Yarmouth's History
Yarmouth Incorporated 1639

On January 7, 1639.the court record refers to the land grant to the first settlers John Crow, Thomas Howes, and Anthony Thacher as "the lands of Mattacheeset, now called Yarmouth". This is considered the first usage of the name.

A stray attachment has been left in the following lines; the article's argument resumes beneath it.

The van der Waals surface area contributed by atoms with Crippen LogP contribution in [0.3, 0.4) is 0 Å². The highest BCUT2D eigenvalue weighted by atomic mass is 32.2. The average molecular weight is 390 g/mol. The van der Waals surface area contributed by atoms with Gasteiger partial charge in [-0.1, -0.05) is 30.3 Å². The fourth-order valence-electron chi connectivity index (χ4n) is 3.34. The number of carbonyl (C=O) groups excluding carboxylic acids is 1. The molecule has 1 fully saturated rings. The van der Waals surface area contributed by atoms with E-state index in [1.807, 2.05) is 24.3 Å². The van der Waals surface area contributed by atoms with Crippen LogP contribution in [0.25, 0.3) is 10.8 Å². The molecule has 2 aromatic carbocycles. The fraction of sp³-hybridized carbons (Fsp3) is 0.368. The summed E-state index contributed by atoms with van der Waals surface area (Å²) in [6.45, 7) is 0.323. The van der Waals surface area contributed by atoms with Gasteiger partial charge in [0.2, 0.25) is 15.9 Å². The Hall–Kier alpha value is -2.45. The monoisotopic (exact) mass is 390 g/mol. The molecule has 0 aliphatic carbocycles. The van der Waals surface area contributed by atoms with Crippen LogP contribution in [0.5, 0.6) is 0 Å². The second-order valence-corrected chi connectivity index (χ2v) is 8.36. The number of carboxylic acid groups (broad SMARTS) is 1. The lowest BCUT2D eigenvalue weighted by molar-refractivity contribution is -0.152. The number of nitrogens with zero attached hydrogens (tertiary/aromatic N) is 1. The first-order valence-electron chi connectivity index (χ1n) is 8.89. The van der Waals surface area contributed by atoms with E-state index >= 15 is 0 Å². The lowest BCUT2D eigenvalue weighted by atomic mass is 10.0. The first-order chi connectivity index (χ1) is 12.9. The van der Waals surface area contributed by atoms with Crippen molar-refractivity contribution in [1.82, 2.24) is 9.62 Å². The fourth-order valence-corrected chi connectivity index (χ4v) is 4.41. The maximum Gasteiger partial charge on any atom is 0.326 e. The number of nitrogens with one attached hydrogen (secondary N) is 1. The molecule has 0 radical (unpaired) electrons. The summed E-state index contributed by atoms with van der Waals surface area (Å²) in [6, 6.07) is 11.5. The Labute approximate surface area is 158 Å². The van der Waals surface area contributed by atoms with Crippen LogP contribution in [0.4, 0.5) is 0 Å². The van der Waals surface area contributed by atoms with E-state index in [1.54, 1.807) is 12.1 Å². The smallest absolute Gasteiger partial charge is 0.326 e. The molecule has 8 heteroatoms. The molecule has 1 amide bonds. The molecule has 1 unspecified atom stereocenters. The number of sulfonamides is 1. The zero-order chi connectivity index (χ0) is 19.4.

"Yarmouth" to represent the new township to the east of Barnstable. This name comes from the English township located on the eastern coast of that country, a little over 100 miles north of London .But how was it that the name Yarmouth was selected? After all, none of the three initial settlers hailed from that English town. The first settlers to accompany Crow, Howes, and Thacher came from cities and villages throughout England, though it's believed that not one of them came from Yarmouth. To trace the origin of the name, it is necessary to trace the path of the Pilgrims. After all during that period it was Plimoth Colony that had jurisdiction over which Cape Cod settlements would be incorporated, and by what name those new townships would be known. Yarmouth, England, during the age of the Pilgrims, was an important seaport on the Yare River. Across the North Sea from Yarmouth , to the east is the Netherlands- the former home country of a portion of the Mayflower passengers. These Dutch passengers arrived in England via the port of Yarmouth, and therefore the naming of the new Cape township appears to be the tip of the cap to the English seaport. Or, perhaps Bass River simply reminded the Pilgrims of the river Yare River of their former England. The true reason for the naming of Yarmouth, Cape Cod may never be known. Yarmouth England, incidentally, was known for its fishing and its shipyards. The Germans bombed it over 50 times during World War II killing over 1,000 residents, injuring some 8,000 others, and destroying nearly 4,000 homes. Besides being a major seaport, Yarmouth was also a railways crossroads. In more recent years, brewing and tourism have played a major role in its economy. The population is now a quarter million.